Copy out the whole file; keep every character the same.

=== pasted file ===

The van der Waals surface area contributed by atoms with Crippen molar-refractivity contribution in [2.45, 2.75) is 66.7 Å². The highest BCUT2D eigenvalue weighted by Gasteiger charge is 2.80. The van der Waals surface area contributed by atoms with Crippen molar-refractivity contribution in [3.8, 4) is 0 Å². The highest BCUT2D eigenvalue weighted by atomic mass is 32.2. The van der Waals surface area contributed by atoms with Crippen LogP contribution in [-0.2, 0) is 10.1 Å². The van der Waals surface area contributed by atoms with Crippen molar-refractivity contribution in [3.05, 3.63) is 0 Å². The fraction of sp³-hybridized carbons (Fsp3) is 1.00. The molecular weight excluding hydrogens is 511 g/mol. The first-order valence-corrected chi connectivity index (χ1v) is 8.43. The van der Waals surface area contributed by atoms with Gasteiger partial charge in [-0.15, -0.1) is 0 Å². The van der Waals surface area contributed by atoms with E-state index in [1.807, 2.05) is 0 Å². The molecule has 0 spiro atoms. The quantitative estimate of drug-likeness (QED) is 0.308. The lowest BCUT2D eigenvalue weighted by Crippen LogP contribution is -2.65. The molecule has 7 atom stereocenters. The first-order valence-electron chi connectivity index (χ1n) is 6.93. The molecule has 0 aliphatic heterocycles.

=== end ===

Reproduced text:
The van der Waals surface area contributed by atoms with Crippen molar-refractivity contribution in [2.45, 2.75) is 66.7 Å². The highest BCUT2D eigenvalue weighted by Gasteiger charge is 2.80. The van der Waals surface area contributed by atoms with Crippen molar-refractivity contribution in [3.8, 4) is 0 Å². The highest BCUT2D eigenvalue weighted by atomic mass is 32.2. The van der Waals surface area contributed by atoms with Crippen LogP contribution in [-0.2, 0) is 10.1 Å². The van der Waals surface area contributed by atoms with Crippen molar-refractivity contribution in [3.05, 3.63) is 0 Å². The fraction of sp³-hybridized carbons (Fsp3) is 1.00. The molecular weight excluding hydrogens is 511 g/mol. The first-order valence-corrected chi connectivity index (χ1v) is 8.43. The van der Waals surface area contributed by atoms with Gasteiger partial charge in [-0.15, -0.1) is 0 Å². The van der Waals surface area contributed by atoms with E-state index in [1.807, 2.05) is 0 Å². The molecule has 0 spiro atoms. The quantitative estimate of drug-likeness (QED) is 0.308. The lowest BCUT2D eigenvalue weighted by Crippen LogP contribution is -2.65. The molecule has 7 atom stereocenters. The first-order valence-electron chi connectivity index (χ1n) is 6.93. The molecule has 0 aliphatic heterocycles.